It seems like the invitations went out a tad early, usually about three weeks is time enough for this kind of event. Probably most of the replies will trickle in as people firm up their plans over the next month.
In any case, I'm assuming you didn't put a reply-by date in the invitation? In that case, I'd agree that about 10 days before the event you could call those who did not reply with a reminder about the party and to confirm that they are attending.
I would not say anything about putting them as a "no" if they can't decide. A shower is a party for the benefit of the guest of honor and if someone decides at the last minute that they'd like to show up with a gift, they should be welcome with open arms.
If you're anxious to plan, then go ahead and assume all 17 will attend and plan accordingly. Probably the menu wouldn't be much different if you were going to serve 10 or 20, just the quantities. And you really don't need firm quantities till you're ready to buy the food, within a few days of the party. It's always a good idea to plan for more than are coming anyway, as you never know who might show up at the last minute or how much any individual might eat.
POD to all of this. I wouldn't be expecting RSVP's until 2 weeks before the event. I'd start calling 5 to 7 days before the event for anyone who hadn't RSVP'd. As far as wording, is "Hi, this is EtiqutteE, I'm finalizing our counts for the shower next Saturday. Are you going to be able to join us?"
Also, if I had invited 17, received yes responses for 15 and no for 2, I'd still have food and favors for 2 or 3 extras. You never know who is going to have a last minute "My mom decided to come into town this weekend but when I told her about the shower, she said she'd love to come and see Nancy. Would it be ok for her to join us?" or the day before one of the no's calls and says that their plans changed would it be ok if she joined you after all. Or even the GOH calling and saying "I just found out cousin Martha is in town, can we add her to the list?"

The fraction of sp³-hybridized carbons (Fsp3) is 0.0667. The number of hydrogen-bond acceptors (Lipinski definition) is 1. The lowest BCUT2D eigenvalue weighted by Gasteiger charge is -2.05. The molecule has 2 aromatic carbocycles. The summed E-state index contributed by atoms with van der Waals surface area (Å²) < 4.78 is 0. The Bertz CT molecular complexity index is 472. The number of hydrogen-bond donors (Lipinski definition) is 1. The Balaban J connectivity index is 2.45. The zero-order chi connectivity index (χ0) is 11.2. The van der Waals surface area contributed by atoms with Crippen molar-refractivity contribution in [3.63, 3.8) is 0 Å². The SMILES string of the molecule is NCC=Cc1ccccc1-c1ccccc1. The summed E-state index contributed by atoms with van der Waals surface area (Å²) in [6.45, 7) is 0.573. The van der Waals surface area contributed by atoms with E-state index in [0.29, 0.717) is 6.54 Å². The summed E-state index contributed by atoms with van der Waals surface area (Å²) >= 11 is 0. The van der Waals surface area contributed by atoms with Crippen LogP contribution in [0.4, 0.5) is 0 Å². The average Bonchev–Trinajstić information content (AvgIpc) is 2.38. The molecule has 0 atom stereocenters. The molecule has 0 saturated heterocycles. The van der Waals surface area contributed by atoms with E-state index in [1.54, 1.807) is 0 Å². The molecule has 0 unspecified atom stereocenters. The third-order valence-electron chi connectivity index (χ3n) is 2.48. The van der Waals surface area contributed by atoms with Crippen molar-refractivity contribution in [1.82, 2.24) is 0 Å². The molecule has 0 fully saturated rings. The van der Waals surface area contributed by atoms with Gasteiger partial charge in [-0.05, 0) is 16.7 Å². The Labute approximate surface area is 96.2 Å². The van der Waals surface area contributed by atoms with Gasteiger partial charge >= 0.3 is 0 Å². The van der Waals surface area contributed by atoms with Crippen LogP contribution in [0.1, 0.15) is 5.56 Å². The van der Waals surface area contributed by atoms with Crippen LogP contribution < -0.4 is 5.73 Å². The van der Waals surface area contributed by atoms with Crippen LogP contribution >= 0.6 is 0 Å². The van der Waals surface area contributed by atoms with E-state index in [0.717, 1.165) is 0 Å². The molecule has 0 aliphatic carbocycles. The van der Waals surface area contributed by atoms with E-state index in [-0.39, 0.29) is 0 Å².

POD to you both.
I, too, understand that you really want to know ASAP so you can plan, and it isn't just the amount of food, either. I do agree that you should have plenty of food, and not just in case of an extra guest or two -- it looks skimpy to have EXACTLY enough food, unless I guess you are serving everything already plated to each guest. But I know that you need to know how many tables to set up, what table linens and dishes will work, etc.
But you don't need to know any of that yet. The time frames others have given are fine.
Remember that whether or not people respond promptly, they are your guests, and your duty of hospitality begins now, not the day of the party. So if and when you need to make a few phone calls or emails, be sure to do so graciously, not in a way that chastises or embarrasses them.
With all respect to Shoo, I disagree with this: "If they can't give you a definitive answer, simply tell them, 'Since we need to know right now if you are coming, I'm afraid we are going to have to put you down as a no. So sorry we will miss you.'" I would probably fume about it, but I'd simply keep them down as a maybe and plan as if they are coming.
In reality, do you REALLY "need to know right now" that they are coming if you call a week or so before the event? Probably not, and they know that, too, so it will just sound petty and punitive -- like, "Since you have no manners, you can't come to my party." I know that's not what you want. And there may be an excellent reason that they can't tell you yet, and they may say something like, "My mother is having surgery out of state two weeks before that; I probably will be back by then, but can I let you know a week before? I'd hate to miss it, but I don't know yet if my sister-in-law can spell me that second week." And suppose that that is an important (to the honoree) guest. How could you not agree to that very reasonable request?